If I may be gently frank… Where your inexperience in naming shows is understanding that coming up with good names is easy–finding good names that are available to use is the hard part.

Jack Trout, marketing guru who authored the seminal book “Positioning: The Battle for Your Mind” some 30 years ago, recently said in a Forbes article that we’re running out of brands, and the #1 problem facing marketers today is the availability of names.

@ the skeptics… When Logitech introduced the Scanner 2000, sales were tepid. Then they renamed it to the ScanMan, and sales doubled in 18 months without any additional advertising. That’s one example of what a strong brand name can do.

A great brand name will not make a bad business model succeed, nor will a bad brand name cause a good business model to fail. However, when all other things are equal, going to market with a powerful brand name is like sailing with the wind at your back. It makes marketing easier and cheaper, because it takes fewer repetitions for the brand promise to sink in with the target audience.

Conversely, a weak, meaningless brand name requires more repetitions to deliver the brand promise. If you have the marketing budget of a Nike or a Vonage or a Toyota or a Xerox, go ahead and launch with a name that doesn’t mean anything. People will understand what you’re selling… eventually.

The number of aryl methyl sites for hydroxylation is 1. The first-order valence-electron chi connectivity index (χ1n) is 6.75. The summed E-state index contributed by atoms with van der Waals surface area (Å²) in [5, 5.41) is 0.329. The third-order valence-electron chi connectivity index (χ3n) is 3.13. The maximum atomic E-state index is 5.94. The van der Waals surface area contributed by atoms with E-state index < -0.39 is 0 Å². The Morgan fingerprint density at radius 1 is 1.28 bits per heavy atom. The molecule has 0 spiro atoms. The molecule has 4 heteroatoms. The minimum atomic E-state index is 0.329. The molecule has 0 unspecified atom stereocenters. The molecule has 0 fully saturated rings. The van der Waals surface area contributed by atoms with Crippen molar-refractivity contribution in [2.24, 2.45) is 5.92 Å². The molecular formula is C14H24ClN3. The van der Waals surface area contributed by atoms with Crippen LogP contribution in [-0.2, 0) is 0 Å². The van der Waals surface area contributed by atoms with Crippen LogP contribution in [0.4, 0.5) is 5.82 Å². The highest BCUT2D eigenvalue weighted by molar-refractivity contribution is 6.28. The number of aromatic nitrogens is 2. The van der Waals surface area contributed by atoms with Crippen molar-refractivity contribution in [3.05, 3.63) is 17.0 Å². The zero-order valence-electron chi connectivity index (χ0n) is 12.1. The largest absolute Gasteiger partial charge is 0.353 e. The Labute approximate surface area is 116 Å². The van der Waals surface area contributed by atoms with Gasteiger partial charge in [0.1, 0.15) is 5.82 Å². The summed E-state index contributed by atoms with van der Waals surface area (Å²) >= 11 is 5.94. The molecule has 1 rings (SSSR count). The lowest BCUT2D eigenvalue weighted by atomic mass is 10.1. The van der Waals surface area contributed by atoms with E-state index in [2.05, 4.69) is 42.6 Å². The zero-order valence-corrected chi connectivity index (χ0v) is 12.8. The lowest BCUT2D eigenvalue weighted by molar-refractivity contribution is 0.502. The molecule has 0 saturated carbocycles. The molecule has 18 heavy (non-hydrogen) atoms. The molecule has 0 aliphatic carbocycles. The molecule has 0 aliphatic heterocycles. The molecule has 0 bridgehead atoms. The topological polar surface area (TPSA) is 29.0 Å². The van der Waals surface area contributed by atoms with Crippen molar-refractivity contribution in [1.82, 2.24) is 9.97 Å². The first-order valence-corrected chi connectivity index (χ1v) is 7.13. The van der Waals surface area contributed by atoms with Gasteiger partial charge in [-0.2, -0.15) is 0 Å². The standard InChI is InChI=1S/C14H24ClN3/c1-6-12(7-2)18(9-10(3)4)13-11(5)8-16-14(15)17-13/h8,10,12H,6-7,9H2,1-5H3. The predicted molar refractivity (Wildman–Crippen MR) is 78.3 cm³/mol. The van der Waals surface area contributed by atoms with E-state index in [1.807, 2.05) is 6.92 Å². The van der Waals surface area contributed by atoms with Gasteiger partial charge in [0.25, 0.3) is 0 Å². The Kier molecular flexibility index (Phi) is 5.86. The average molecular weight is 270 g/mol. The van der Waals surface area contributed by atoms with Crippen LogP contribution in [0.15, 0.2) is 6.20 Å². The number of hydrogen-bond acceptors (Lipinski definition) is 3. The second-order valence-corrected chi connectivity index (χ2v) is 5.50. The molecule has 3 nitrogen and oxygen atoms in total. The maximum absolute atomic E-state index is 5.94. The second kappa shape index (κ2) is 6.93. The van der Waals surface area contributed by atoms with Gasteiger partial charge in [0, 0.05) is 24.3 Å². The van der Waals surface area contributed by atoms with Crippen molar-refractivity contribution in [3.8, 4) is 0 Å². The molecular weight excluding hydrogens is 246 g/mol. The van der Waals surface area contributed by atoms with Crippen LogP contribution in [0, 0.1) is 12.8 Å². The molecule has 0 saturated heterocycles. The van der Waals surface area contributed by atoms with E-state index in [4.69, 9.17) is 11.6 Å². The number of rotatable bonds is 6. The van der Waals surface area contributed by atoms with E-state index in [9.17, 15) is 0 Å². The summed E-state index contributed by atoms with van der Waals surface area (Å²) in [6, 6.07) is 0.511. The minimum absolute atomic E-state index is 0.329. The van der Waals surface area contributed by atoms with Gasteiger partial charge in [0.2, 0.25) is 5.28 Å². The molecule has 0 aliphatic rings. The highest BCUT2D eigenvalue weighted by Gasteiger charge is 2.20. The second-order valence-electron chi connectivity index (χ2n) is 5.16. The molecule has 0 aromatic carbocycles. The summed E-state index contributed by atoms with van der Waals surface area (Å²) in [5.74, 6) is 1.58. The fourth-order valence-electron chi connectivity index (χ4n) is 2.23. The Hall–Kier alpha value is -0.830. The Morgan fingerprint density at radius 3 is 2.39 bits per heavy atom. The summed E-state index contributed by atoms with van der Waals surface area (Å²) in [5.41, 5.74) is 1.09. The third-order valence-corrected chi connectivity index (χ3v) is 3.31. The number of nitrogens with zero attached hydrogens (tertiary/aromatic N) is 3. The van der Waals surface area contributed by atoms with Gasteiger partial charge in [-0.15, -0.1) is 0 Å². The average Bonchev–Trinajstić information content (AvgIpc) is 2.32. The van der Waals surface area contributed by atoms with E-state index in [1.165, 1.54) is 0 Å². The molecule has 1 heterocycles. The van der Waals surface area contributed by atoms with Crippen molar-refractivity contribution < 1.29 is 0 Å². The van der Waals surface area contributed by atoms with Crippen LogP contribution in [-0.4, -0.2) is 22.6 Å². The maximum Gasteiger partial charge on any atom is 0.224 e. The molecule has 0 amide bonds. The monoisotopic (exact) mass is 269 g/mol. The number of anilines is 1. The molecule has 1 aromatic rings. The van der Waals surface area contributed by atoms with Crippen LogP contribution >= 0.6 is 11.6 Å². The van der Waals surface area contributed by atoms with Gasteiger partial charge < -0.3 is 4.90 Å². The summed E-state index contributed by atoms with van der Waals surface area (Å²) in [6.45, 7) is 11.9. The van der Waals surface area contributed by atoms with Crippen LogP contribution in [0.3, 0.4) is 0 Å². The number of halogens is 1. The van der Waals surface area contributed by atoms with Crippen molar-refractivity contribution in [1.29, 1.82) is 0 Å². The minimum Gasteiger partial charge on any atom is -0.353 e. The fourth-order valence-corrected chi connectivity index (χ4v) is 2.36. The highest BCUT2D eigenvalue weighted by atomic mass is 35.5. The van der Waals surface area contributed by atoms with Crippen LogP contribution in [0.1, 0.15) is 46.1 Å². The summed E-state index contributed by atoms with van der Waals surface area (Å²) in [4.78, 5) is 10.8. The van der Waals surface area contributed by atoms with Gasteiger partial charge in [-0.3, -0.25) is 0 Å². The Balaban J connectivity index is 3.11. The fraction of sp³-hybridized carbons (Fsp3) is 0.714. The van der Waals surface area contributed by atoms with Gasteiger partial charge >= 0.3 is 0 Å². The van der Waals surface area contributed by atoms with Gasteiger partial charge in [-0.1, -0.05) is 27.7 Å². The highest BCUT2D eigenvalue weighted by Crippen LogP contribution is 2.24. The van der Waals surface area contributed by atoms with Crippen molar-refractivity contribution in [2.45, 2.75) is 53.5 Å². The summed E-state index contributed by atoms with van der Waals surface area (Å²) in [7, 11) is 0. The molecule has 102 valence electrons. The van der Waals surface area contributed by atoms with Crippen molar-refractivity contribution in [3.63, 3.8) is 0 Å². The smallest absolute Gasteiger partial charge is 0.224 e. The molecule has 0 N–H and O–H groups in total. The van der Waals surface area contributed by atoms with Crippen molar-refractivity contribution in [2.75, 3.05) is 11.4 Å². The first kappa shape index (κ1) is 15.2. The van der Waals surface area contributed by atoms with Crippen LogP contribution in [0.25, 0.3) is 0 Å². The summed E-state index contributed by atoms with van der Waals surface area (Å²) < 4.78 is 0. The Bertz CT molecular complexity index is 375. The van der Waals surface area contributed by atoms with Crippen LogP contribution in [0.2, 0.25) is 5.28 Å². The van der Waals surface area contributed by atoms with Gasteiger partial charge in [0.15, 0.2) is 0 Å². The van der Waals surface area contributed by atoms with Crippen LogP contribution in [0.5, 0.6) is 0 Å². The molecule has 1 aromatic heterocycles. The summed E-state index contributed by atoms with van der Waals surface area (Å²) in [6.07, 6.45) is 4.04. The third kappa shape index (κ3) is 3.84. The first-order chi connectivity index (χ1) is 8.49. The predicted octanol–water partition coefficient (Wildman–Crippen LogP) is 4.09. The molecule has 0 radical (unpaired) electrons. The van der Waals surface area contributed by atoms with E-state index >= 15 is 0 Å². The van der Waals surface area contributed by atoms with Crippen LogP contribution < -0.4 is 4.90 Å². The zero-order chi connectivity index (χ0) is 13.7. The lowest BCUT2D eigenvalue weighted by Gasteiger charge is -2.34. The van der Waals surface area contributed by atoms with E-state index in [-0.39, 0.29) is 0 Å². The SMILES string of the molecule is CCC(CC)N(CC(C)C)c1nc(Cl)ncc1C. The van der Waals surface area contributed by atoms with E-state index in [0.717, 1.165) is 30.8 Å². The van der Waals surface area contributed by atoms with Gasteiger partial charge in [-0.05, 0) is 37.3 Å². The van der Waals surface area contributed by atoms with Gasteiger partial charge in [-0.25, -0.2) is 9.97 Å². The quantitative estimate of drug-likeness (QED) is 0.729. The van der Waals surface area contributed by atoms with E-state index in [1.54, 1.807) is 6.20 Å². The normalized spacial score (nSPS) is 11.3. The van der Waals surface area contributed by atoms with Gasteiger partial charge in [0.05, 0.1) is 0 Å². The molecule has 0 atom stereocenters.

Most startups I know don’t have that kind of cash, so my company (a naming and branding firm) strongly advises our clients to adopt a name that inherently speaks to their brand’s promise.

@Berislav: Having the prima facie .com domain name is not the mandatory it used to be. People’s online navigation habits have changed, and most users are not accessing sites by direct input of URL anymore. Instead, they’re using search engines as a waypoint–by entering the brand name as the search term and clicking from the results page. (In 2006 “Yahoo” was the #1 search term on Google.)

We advise our clients to always think brand name first, URL second. The availability of the .com name should not be the highest priority. Instead, focus on finding a powerful, message-conveying brand name that can be protected by trademark. An appropriate domain can usually be figured out from there.

Patrick Peterson

I think you are wrong in your analysis. Just think about Google, Coke, Toyota, Nike…. and Apple.

Berislav Lopac

@Hasan: none of the names you mention in your comment were invented:

– Nike is the Greek goddess of victory (originally pronounced neeke, not naike)
– Google is a misspelling of googol, name of the number ten to the tenth power (that might account for an invention, but when they started such “cutesy” names were a rarity)
– Apple: well duh
– Mercedez Benz: Mercedes was name of one founder’s daughter (it’s actually the Spanish version of the name Grace), while Benz is the last name of the other founder